As we each read about our own type, we could not get over how accurate each of them were. Sentence after sentence described so much of our lives and how we are each wired. And sentence after sentence made us squirm and wince as we saw some of our greatest weaknesses and sin tendencies revealed and described in very accurate detail.
As we read each other’s personality type we were just shocked. I remember thinking, “So this is a thing!?! Wow. You’re not just weird, this is like an actual thing that other people like you do too!” We both realized how we are wired so differently, we relate to conflict very differently, and we have entirely opposite core needs.
And then as we read about our two types in relationship with one another, we were pegged right down. I told Jordan, “It’s as if a little psychologist fly was on the wall during our last conflict and they wrote down, verbatim, what happened and how each of us responded!”
Jordan is a “1” – the perfectionist. I am a “9” – the peacemaker. It’s an interesting combination.
Since we function so differently, I have taken it upon myself to learn more about ones. And I am not being dramatic when I say that it has changed the way I love my husband. The more I learn about ones, the more compassion I have grown in towards my husband. The things that used to drive me crazy about him I have realized have to do with him being a one. So as I have learned more about what is going on there and what drives him, etc… I have just grown in so much empathy for him. And I’ve learned very practical ways to love him that I honestly would not have known otherwise. And he wouldn’t have told me, because he just takes all the responsibility on himself (as a one does). These things actually don’t drive me crazy anymore, now that I understand. On the contrary, I find his perfectionist tendencies quite endearing :).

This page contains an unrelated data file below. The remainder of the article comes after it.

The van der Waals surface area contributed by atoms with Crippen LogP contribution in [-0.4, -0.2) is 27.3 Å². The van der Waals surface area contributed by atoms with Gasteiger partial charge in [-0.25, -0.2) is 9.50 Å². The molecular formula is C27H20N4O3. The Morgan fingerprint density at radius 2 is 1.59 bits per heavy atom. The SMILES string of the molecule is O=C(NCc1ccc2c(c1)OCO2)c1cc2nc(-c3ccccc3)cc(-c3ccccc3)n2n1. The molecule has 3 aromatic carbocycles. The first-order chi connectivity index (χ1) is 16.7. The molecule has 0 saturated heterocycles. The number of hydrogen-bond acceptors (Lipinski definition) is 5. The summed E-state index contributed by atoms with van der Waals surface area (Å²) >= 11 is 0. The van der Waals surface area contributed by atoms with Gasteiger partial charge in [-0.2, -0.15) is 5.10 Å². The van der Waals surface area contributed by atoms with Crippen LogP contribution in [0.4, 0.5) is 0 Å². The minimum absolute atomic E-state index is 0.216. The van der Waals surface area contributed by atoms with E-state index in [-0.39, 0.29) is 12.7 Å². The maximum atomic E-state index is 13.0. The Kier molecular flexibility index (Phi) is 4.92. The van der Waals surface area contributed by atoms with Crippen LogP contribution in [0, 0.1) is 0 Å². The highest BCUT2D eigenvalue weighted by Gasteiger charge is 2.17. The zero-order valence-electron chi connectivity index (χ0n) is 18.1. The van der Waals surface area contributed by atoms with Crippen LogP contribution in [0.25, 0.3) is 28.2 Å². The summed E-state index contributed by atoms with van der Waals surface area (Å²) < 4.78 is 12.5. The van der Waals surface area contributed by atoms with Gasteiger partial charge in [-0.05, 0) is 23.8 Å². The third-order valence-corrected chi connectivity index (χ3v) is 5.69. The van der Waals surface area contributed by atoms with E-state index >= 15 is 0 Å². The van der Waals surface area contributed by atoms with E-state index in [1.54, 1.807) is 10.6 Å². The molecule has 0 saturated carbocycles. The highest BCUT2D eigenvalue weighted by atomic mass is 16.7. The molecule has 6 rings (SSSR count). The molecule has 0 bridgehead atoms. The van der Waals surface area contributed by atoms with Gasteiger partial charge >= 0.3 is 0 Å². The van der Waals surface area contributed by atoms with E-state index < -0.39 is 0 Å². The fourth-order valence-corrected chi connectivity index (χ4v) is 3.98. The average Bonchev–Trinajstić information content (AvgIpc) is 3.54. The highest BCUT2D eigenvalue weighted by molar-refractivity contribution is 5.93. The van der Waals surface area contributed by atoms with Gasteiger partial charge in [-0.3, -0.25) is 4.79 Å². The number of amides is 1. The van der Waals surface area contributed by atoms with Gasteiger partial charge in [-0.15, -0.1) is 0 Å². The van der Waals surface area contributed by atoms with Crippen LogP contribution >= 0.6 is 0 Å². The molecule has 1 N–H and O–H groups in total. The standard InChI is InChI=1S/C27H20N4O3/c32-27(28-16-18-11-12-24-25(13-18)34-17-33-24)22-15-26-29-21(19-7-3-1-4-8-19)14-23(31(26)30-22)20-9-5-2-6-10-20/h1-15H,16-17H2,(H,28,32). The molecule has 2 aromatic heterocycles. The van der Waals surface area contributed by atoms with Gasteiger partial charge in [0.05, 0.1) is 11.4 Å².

Used well, the enneagram does not just lead to self actualization. It leads to repentance and growth. It leads us closer to the Lord and helps us to see our own sin patterns. It helps us understand others a little better and teaches us how to love them. It can be a great tool for sanctification and spiritual growth.
There are so many resources out there for the enneagram, once you figure out your type. A couple of quick ones that I would recommend are the enneagram institute website, and if you have instagram – follow the account “Your Enneagram Coach”. That has been one of the most helpful resources for us! I love how Christ centered Beth McCord is (the coach behind the account). She takes the time to explore different elements of each type – areas needing growth and sanctification, how to know if you (or a your loved one) are operating in a healthy place or an unhealthy place, how to love each type, and she gives scripture that is helpful for each type, etc. I think she has a test on her website – if you’re curious about what type you are and want to learn more.
So there you have it – two simple things that have changed our marriage! I am so thankful I get to be married to my husband and look forward to all of the ways we will grow closer and learn to love one another better with each year ahead.